Posted on 6th September 2022

What Are the Invisible Costs of Managing a Building Project?

Building Project Costs

Building projects aren’t always smooth sailing and there are often times when unforeseen circumstances take over. From bad weather to supply issues, bumps in the road are bound to happen. In truth, most contractors anticipate that up to 30% of their projects are subject to delays, adding cost and frustrations to many builds.

As well as unplanned events, building projects commonly run over budget and it’s not all down to delays. There are hidden costs to managing a building project but if you know when and where to expect them, you can factor these into your planning and budgeting.

 

Someone to manage the project

The first hidden cost for many building projects is simply appointing a manager or management company to look after the project. While many feel they have the ability to self-manage the project, without the proper experience this can be an error.

Even if a project manager has been budgeted for or appointed, there are still hidden costs associated with this element of a building operation. Choosing the right building manager is essential as those who aren’t sufficient in this role can see costs spiralling. The main reason is a lack of communication between the project owner or designer and the person or company managing the build.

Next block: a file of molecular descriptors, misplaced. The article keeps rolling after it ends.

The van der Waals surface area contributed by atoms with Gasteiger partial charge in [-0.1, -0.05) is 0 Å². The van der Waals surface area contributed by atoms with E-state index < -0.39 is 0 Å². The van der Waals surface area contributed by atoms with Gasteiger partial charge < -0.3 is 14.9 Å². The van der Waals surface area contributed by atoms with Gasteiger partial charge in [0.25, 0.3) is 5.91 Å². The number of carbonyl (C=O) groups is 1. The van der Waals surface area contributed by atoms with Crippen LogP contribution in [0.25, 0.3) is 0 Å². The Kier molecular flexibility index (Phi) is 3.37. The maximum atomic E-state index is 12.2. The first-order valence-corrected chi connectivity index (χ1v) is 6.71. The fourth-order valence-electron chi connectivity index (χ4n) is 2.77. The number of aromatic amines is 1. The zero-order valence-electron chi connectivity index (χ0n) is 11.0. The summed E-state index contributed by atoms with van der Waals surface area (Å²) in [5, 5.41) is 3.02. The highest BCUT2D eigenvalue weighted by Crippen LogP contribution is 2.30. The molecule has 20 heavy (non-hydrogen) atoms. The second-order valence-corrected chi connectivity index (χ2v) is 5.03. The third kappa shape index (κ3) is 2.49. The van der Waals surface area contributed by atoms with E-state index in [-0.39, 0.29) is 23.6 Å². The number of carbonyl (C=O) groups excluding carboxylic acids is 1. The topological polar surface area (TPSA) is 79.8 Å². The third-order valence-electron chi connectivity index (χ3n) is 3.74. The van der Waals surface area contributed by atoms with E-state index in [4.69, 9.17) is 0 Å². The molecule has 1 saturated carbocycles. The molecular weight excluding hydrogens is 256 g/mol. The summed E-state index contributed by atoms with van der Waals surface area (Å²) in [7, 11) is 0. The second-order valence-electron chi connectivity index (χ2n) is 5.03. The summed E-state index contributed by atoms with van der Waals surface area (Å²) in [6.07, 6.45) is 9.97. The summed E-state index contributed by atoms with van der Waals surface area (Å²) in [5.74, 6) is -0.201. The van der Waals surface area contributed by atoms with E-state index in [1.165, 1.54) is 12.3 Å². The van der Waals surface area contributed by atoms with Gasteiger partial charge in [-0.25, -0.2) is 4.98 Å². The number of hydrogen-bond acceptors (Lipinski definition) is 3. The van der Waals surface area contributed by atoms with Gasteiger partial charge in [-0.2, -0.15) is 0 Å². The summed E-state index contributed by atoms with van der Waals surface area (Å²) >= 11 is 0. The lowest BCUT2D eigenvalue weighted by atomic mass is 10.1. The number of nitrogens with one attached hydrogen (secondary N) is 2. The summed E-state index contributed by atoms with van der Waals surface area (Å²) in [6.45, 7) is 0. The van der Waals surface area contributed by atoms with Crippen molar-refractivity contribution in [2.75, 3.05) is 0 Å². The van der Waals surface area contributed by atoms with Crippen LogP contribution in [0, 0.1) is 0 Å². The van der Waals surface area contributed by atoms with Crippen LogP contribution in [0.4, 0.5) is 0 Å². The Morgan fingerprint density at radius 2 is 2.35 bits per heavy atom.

A construction project manager needs team management skills to create effective collaboration among team members and coordinate contractors. Putting a project manager in place without this core skill increases the likelihood of failure.

A good project manager must be able to:

  • Manage multiple projects
  • Lead
  • Negotiate
  • Solve problems and delegate
  • Communicate and present ideas or instructions.

 

Hygiene and welfare installation

On site, it is a minimum requirement to provide basic hygiene and welfare facilities for contractors working there. It would be unreasonable to expect people working there to be unable to go to the toilet or have access to water to clean their hands, particularly for those dusty and dirty roles.

When planning a construction site project managers must consider the types of jobs required on-site. If some contractors will be near hazardous or muddy materials, showering facilities are required to allow them to wash off. How far away and how many people will be using the washing and welfare facilities is another consideration that can sometimes be lost.

Typical hygiene and welfare facility must-haves on a site include:

  • Toilets
  • Washing facilities
  • Drinking water
  • Changing rooms and lockers
  • Rest facilities and heating for them

 

These necessities may vary due to the length of the construction project but as a rule of thumb, it’s important to budget for the installation and removal of these facilities on a building project.

 

Security and property protection

Vacant properties need protection against vandals or squatters, this is also true of building projects – particularly those close to completion. Security becomes another hidden cost and headache whenever there are significant delays to a building project.